New York artist Michael David pioneered his edgy encaustic painting technique in the 1970s when he was an enfant terrible of the downtown art scene and bass player with seminal punk rockers including members of the Dead Boys, Ramones, New York Dolls and Plasmatics. Three decades later, he's still using hot wax (and found objects) to create powerfully physical paintings that explore spiritual metaphors.
"I discovered encaustic (the ancient Egyptian method incorporating pigment mixed with hot wax) in 1975 when I was at Parsons," David says. "I loved the immediacy of the process, the physicality, and how I was able to embed objects and create narrative in abstraction. I felt it was a perfect actualization of myself through painting."
Although gases released in the process with which David has experimented over the years have caused neuropathy in his legs, he continues to push his technique to the limits, as evidenced in his latest painting, "Cluster of Blessings." The 300-pound work includes barbed wire, foliage, and even shreds of his work clothes. To create its rough-hewn, apocalyptic layers, David took the painting to a remote field and set it on fire.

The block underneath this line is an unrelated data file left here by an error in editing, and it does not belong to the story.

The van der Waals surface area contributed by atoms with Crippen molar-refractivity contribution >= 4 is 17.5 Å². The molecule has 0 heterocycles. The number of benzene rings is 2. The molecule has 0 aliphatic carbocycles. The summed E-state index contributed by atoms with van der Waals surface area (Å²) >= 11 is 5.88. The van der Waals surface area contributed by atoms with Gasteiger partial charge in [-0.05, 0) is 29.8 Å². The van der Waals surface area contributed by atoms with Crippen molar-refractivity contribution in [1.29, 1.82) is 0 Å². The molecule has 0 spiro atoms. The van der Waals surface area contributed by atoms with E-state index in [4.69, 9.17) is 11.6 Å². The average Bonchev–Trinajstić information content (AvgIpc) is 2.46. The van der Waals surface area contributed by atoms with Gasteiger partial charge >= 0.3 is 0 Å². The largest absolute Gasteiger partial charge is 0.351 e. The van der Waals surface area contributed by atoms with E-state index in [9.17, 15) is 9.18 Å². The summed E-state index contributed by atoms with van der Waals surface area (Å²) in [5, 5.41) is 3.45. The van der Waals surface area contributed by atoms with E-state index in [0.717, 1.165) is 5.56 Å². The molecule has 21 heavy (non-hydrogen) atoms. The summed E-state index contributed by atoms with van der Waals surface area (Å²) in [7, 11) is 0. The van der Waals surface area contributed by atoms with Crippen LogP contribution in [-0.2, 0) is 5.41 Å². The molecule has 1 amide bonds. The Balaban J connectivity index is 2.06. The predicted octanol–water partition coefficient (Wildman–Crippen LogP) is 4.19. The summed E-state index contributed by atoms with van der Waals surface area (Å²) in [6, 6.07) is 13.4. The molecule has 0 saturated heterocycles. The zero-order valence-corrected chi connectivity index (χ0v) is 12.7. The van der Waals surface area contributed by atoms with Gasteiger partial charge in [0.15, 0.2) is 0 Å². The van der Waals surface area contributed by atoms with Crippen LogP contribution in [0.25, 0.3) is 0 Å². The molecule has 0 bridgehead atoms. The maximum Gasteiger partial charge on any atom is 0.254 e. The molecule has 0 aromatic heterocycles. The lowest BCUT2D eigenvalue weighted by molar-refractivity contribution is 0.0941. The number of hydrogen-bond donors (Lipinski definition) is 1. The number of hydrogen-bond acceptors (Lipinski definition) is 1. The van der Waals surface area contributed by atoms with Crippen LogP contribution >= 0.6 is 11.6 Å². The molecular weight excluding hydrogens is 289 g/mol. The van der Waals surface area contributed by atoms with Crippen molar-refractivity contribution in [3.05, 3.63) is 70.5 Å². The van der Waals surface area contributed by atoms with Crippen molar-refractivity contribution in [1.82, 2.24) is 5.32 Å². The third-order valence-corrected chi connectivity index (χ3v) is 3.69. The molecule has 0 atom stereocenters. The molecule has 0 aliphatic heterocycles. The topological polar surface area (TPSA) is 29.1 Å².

"The painting was created over a period of six years. I wanted to do something as dramatic and violent as nature itself," he says.
The title, 'Cluster of Blessings' is a Buddhist term for the Gohonzon, a mandala people chant to in order to attain enlightenment. It contains all states of life, from complete happiness to abject suffering. I am moved by that, and wanted to represent that in the painting. I felt that burning was a natural process to unify the painting's multiple layers and immense size and echo the narrative of this work.
"Cluster of Blessings" by Michael David. Photo by Mike Jensen. Courtesy of Bill Lowe Gallery.
In 1983, David was the youngest recipient of a Guggenheim Fellowship. He first exhibited at New York's historic Sidney Janis Gallery in 1981 and M. Knoedler represented him for 20 years. His work is included in the permanent public collections of the Metropolitan Museum of Art, the Guggenheim Museum and the Jewish Museum in New York, among others. David currently runs Life on Mars Gallery in the Bushwick arts district of Brooklyn, New York. He also lives part-time in Atlanta, Georgia, where he teaches and mentors artists in his Fine Arts Workshop and Fine Arts Atelier.
One of the Atelier's breakout painters, Karen Schwartz, says of David: "Michael is all about having NO FEAR. Go for it! The other principles he preaches -- integrity and freedom, come from the 'no fear, kill the cat' approach to making art. Also remarkable about Michael is that he tells you to go with who you are. If you are messy and imprecise, then, go with that and don't try to control what's natural for you. 'Own it', and make it a strength of your work."
Michael David's upcoming one-man show at Atlanta's Bill Lowe Gallery opens on November 15th.
For more information about Michael David, click here.